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Automatic Compiling of Kernel Modules

Feature state

Rejected Information
Duplicate of #308323
Status: Rejected


The Standard Linux-Kernel provides a lot of hardware drivers/kernel modules.
Nevertheless there are still devices not supported by the kernel.

If a user compiles a kernel module by himself, he has to redo this step after
each kernel update (if he is aware at all, that this step is needed). My idea
was to install kernel-source, kernel-syms, gcc and make with each standard
installation and to define a standard directory for the source code of kernel
modules, e.g /usr/src/updates.

When a Kernel Update is done, the system looks on boot in /usr/src/updates for
directories and does there a 'make' and 'make install'.
(build a kmp-package ?)

If this could become a standard for other distributions (LSB) as well and
corresponding init scripts would exist, third party kernel modules could be
installed automagically after extracting code to /usr/src/update, so there
would be some kind of standard for installing external kernel modules.



icons/user_comment.png S. O. wrote: (9 years ago)

The linux foundation has dedicated a
workgroup to this topic.

In this workgroup we have active Novell, RH, canonical and dell and IBM.

We have agreed to focus our energies for the distributions to precompiled
modules, as that is the only means to assert predictable behaviour in case of
kernel updates.

Without that, a recompile may (and sometimes will) fail. depending on the
module this will leave the system in a non-bootable state.

For that reason we've identified dkms as a a great tool help with the backport
and developer build of backported modules, or modules that are on their way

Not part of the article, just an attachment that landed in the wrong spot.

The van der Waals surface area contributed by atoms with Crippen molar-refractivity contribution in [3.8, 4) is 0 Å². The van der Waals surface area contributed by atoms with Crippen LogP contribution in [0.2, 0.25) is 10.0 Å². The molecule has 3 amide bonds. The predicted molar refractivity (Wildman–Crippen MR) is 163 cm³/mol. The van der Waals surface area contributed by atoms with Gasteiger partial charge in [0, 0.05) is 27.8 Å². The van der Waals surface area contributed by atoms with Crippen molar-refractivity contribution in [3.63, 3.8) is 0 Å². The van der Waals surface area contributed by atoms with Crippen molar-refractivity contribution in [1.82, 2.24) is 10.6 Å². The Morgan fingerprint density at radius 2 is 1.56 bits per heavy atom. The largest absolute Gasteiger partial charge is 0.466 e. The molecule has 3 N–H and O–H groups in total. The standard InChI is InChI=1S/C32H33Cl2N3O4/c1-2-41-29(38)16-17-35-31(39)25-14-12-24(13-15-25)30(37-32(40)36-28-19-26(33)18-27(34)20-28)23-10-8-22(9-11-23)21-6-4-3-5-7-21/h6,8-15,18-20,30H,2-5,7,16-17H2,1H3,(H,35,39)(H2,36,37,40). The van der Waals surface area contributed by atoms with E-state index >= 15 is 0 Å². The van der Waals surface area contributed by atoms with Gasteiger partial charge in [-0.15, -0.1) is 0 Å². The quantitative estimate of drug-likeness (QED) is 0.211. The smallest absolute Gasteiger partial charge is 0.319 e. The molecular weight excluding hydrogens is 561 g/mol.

into mainline, still, but we've also concluded that source distribution to end
users does more harm than good to Linux distribution users as a failing kernel
update is hard to recover from.

The workgroup has agreed to develop a simple standard format to feed driver
tarballs and backport patches into dkms, and that can indeed be used to
automate the build, but we believe it should be used in something like the
build service, not on the end user system, to avoid unexpected, hard to recover
from failures after kernel updates.

icons/user_comment.png M. Z. wrote: (9 years ago)

Dell created a dkms tool which uses gcc to compile kernel modules from source on boot if kernel is changed, some distributions are already using it for both mayor proprietary GPU driver vendors.

icons/user_comment.png S. O. wrote: (9 years ago)

Yah. The key reason we created KMPs instead of just using dkms was that data center customers like deutsche bank want to get rid of a compiler on the machine, for very valid security reasons.

KMPs are enterprise class, precompiled, pretested, well-defined code.

dkms is the fancy I compile myself "fingers crossed most time it works if not the community helps" solution.

icons/user_comment.png A. J. wrote: (8 years ago)